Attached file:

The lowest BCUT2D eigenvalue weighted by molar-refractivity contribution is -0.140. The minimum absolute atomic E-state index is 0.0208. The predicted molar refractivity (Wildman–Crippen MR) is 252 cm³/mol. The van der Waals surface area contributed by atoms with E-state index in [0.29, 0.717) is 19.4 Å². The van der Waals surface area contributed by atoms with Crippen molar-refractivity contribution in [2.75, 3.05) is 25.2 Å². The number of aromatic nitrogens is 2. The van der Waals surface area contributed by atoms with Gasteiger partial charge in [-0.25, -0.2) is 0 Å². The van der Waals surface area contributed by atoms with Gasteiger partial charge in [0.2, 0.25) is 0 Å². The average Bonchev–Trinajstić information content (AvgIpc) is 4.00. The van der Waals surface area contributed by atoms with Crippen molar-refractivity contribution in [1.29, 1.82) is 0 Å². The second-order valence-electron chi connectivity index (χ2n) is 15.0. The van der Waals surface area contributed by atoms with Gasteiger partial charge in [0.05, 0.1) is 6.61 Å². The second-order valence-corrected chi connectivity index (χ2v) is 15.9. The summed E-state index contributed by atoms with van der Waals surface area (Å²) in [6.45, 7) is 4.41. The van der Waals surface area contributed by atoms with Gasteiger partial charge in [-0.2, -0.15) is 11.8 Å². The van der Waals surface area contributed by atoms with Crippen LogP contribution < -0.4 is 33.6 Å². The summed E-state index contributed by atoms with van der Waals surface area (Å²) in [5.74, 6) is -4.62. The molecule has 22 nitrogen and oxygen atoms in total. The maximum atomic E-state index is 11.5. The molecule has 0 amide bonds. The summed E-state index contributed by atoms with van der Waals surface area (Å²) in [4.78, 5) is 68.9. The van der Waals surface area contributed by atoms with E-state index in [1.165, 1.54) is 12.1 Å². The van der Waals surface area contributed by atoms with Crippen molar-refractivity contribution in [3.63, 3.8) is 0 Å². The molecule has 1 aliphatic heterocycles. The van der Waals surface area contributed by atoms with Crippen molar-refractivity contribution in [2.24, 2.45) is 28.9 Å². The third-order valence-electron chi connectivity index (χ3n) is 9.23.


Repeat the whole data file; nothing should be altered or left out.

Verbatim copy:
The lowest BCUT2D eigenvalue weighted by molar-refractivity contribution is -0.140. The minimum absolute atomic E-state index is 0.0208. The predicted molar refractivity (Wildman–Crippen MR) is 252 cm³/mol. The van der Waals surface area contributed by atoms with E-state index in [0.29, 0.717) is 19.4 Å². The van der Waals surface area contributed by atoms with Crippen molar-refractivity contribution in [2.75, 3.05) is 25.2 Å². The number of aromatic nitrogens is 2. The van der Waals surface area contributed by atoms with Gasteiger partial charge in [-0.25, -0.2) is 0 Å². The van der Waals surface area contributed by atoms with Gasteiger partial charge in [0.2, 0.25) is 0 Å². The average Bonchev–Trinajstić information content (AvgIpc) is 4.00. The van der Waals surface area contributed by atoms with Crippen molar-refractivity contribution in [1.29, 1.82) is 0 Å². The second-order valence-electron chi connectivity index (χ2n) is 15.0. The van der Waals surface area contributed by atoms with Gasteiger partial charge in [0.05, 0.1) is 6.61 Å². The second-order valence-corrected chi connectivity index (χ2v) is 15.9. The summed E-state index contributed by atoms with van der Waals surface area (Å²) in [6.45, 7) is 4.41. The van der Waals surface area contributed by atoms with Gasteiger partial charge in [-0.2, -0.15) is 11.8 Å². The van der Waals surface area contributed by atoms with Crippen LogP contribution < -0.4 is 33.6 Å². The summed E-state index contributed by atoms with van der Waals surface area (Å²) in [5.74, 6) is -4.62. The molecule has 22 nitrogen and oxygen atoms in total. The maximum atomic E-state index is 11.5. The molecule has 0 amide bonds. The summed E-state index contributed by atoms with van der Waals surface area (Å²) in [4.78, 5) is 68.9. The van der Waals surface area contributed by atoms with E-state index in [1.165, 1.54) is 12.1 Å². The van der Waals surface area contributed by atoms with Crippen molar-refractivity contribution in [3.63, 3.8) is 0 Å². The molecule has 1 aliphatic heterocycles. The van der Waals surface area contributed by atoms with Crippen molar-refractivity contribution in [2.24, 2.45) is 28.9 Å². The third-order valence-electron chi connectivity index (χ3n) is 9.23.